- Inviting customers to participate in calls with supervisors to provide open-ended feedback about their experience.
The information you collect is vital to understanding customers’ mindsets and will be important test data to compare with any automated sentiment analysis tools you might use for call recording.
Surveys can also provide an essential milestone for customers. They communicate that you believe their issue is resolved, and they require no further assistance. If this isn’t the case, customers will quickly respond to let you know they still consider the matter unresolved.
What are common questions about call center monitoring?
Now that we’ve defined call center monitoring and its importance let’s look at some common questions businesses have about monitoring.
How many calls should be monitored in a call center?
Even if your company records all calls for documentation purposes, you won’t be able to monitor every call manually. What matters most is that every agent understands that any call they are on can be monitored at any time.
Most companies employ a strategy of monitoring at least two calls per week from every agent, regardless of seniority. This helps ensure fair treatment and allows even your most experienced team members to receive crucial feedback.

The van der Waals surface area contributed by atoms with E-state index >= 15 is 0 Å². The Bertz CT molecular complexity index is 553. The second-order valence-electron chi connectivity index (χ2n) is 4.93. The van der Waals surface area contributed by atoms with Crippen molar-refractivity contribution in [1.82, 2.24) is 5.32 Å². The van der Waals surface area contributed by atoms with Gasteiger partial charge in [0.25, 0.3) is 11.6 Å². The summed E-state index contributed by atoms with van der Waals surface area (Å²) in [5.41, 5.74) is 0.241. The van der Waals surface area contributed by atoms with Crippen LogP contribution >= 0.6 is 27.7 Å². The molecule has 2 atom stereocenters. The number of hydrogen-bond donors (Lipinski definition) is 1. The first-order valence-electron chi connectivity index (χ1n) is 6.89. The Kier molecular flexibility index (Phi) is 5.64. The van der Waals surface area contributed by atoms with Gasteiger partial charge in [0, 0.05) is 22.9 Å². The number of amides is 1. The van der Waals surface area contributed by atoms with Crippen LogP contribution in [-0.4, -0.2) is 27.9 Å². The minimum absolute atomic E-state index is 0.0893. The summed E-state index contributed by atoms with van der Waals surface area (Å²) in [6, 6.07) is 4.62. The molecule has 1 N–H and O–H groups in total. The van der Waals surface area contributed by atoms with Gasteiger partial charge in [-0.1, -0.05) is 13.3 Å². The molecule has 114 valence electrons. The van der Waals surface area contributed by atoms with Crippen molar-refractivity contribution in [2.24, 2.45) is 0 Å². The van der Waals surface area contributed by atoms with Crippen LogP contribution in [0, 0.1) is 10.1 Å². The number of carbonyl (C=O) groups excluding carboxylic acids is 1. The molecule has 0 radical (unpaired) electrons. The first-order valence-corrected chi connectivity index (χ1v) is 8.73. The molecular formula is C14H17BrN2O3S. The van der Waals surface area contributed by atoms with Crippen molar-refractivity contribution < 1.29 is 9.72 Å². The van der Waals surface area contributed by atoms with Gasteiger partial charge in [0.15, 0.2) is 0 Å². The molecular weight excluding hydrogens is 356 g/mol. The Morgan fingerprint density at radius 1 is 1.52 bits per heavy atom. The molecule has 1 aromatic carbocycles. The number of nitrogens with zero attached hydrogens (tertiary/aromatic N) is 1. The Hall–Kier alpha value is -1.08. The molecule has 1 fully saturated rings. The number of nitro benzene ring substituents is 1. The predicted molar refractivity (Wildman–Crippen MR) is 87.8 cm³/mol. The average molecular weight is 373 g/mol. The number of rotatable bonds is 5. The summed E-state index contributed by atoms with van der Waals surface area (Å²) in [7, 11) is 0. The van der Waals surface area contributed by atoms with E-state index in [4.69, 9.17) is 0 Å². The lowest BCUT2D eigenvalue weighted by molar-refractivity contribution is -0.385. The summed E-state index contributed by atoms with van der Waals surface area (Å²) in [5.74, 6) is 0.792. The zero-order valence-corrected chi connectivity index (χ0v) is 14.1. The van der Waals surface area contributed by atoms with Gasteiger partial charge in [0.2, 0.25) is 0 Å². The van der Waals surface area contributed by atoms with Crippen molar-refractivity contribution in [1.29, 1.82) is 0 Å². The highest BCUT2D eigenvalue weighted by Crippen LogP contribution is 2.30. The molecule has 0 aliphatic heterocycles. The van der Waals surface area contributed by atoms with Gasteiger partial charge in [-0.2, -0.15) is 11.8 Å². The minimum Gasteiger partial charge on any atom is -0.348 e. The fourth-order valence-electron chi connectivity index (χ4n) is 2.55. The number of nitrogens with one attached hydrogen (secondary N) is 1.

Of course, extra monitoring is often considered for:
- New call center agents in training
- Call center agents with recent performance issues
- Call center teams handling special company events or disaster scenarios
Likewise, call centers that use screening technologies can adjust the number of monitored calls by topic. For example, you may find that calls requesting a password reset, which last only a minute on average, are not the best use of a monitor’s time.
How big should my call center monitoring team be?
Knowing how many calls per agent to monitor is only one piece of the puzzle. You still have difficult choices to make when determining the size of your quality assurance team.
Companies often carry low levels of staff during quiet periods and then ramp up with seasonal increases to support peak traffic times. This will not only mean more overall calls to monitor, but also that more agents have just completed their training and will need extra scrutiny and feedback.